Tips on Using Dividing Fences for Pool Barriers

Pool barriers, such as dividing walls, are frequently employed as a cost-effective means of complying with pool safety regulations. You should make sure that any new fences you build and any existing pool fences or barriers that you share with your neighbour are compatible with all applicable building codes and regulations.

As long as the wall of a building on a common boundary is compliant, you can utilise it as a common boundary. If any component of the wall does not satisfy the criteria of the pool safety standard, you may be required to construct a separate barrier. In a public pool you may opt to use fence banners as fence banners are great for advertising.

Check If You Require Building Approval

In some cases, development approval may be required to replace or change a border fence. Before beginning any construction project, check with your local government.

Work Together with Neighbours

Before making any selections, talk to your neighbour about the fencing project. If you are unable or unwilling to discuss the work with your neighbour, you must provide them with notice of the intended work with “Form 39 – Notice of proposed fence work for a pool barrier” at least 14 days before beginning any work.

The fence style suggested and the materials to be utilised are listed on Form 39. Unless this prohibits the fence from complying with the pool safety requirement, the proposed pool barrier must be compatible with the existing fence, such as identical materials and colours.

You must obtain permission to enter your neighbour’s property to erect a portion of a pool barrier. Your access request should be reasonable and confined to the area of adjacent land required to complete the fence project.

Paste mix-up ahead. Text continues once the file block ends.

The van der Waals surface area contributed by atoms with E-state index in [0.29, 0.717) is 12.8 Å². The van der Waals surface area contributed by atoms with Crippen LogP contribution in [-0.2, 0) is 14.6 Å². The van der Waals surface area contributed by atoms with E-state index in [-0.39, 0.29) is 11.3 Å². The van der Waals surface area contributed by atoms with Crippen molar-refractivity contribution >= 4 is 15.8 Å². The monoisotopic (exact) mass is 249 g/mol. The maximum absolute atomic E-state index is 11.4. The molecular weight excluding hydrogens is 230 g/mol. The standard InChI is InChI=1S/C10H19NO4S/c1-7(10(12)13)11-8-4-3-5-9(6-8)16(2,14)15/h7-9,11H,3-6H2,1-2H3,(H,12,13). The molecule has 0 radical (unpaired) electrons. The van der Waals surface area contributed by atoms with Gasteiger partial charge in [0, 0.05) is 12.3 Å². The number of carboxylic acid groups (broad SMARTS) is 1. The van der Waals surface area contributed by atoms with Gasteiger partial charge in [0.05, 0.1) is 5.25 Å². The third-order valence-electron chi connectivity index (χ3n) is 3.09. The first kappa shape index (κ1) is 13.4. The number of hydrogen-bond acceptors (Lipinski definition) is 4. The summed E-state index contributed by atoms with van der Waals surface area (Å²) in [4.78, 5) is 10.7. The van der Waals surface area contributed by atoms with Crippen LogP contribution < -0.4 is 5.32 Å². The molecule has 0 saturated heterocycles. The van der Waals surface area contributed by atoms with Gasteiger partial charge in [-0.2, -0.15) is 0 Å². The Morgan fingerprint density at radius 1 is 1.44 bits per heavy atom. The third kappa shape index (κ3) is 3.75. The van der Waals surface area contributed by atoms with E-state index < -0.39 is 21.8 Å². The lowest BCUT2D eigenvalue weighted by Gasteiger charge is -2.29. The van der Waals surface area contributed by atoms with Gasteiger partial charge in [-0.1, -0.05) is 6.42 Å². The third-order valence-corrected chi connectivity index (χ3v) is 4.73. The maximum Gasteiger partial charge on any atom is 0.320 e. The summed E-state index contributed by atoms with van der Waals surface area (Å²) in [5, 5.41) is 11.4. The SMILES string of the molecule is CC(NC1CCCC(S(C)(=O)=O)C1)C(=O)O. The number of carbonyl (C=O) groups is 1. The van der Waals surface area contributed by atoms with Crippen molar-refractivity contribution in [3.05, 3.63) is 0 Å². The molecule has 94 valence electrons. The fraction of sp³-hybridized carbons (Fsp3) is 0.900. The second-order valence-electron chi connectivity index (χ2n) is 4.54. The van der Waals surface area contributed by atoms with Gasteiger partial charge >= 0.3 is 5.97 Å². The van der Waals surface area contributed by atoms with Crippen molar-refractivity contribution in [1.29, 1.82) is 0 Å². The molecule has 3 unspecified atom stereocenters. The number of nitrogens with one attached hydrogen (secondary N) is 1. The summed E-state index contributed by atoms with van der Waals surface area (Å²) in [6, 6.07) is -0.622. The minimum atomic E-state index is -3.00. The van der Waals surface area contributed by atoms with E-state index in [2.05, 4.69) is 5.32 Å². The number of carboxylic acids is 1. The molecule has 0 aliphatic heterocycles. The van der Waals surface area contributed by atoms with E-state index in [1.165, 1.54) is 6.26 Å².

If your neighbour refuses to cooperate, you can seek an order from the courts. The only exception to this rule is if a broken fence must be repaired immediately. It’s critical that you repair the separating fence as soon as possible to ensure swimming pool fence compliance in Sydney, and getting permission from your neighbour may not be possible.

Who Is Responsible for Costs?

Australia’s pool rules are based on a user-pays model. Where fencing work is necessary for a pool fence to be compatible with pool safety requirements, the pool owner must pay the whole cost. If both sides of the separating fence have pools and both pool owners need to make the barrier compliant, the expense is split evenly. When one pool owner requires fence repair and the other does not, the pool owner who requires the work is responsible for the whole expense.

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